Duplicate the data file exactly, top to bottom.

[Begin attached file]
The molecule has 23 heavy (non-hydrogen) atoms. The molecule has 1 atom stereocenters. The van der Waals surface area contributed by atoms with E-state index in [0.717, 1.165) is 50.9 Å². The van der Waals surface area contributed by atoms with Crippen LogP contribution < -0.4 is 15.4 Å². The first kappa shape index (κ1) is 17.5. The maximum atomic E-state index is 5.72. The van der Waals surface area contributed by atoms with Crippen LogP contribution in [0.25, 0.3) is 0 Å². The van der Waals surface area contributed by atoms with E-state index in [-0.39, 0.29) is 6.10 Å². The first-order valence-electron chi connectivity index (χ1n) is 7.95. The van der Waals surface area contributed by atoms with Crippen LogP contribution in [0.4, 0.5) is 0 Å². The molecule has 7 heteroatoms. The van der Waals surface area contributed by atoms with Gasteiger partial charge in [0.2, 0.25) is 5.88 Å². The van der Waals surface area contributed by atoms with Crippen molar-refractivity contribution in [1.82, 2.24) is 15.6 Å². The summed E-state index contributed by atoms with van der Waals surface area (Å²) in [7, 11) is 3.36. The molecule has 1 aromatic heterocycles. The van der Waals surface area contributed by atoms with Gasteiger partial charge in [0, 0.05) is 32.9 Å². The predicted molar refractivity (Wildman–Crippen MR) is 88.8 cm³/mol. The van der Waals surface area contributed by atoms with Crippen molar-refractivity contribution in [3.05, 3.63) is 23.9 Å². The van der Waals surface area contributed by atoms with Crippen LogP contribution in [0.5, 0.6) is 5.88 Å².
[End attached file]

The molecule has 23 heavy (non-hydrogen) atoms. The molecule has 1 atom stereocenters. The van der Waals surface area contributed by atoms with E-state index in [0.717, 1.165) is 50.9 Å². The van der Waals surface area contributed by atoms with Crippen LogP contribution < -0.4 is 15.4 Å². The first kappa shape index (κ1) is 17.5. The maximum atomic E-state index is 5.72. The van der Waals surface area contributed by atoms with Crippen LogP contribution in [0.25, 0.3) is 0 Å². The van der Waals surface area contributed by atoms with E-state index in [-0.39, 0.29) is 6.10 Å². The first-order valence-electron chi connectivity index (χ1n) is 7.95. The van der Waals surface area contributed by atoms with Crippen LogP contribution in [0.4, 0.5) is 0 Å². The molecule has 7 heteroatoms. The van der Waals surface area contributed by atoms with Gasteiger partial charge in [0.2, 0.25) is 5.88 Å². The van der Waals surface area contributed by atoms with Crippen molar-refractivity contribution in [1.82, 2.24) is 15.6 Å². The summed E-state index contributed by atoms with van der Waals surface area (Å²) in [7, 11) is 3.36. The molecule has 1 aromatic heterocycles. The van der Waals surface area contributed by atoms with Gasteiger partial charge in [0, 0.05) is 32.9 Å². The predicted molar refractivity (Wildman–Crippen MR) is 88.8 cm³/mol. The van der Waals surface area contributed by atoms with Crippen molar-refractivity contribution in [3.05, 3.63) is 23.9 Å². The van der Waals surface area contributed by atoms with Crippen LogP contribution in [0.5, 0.6) is 5.88 Å².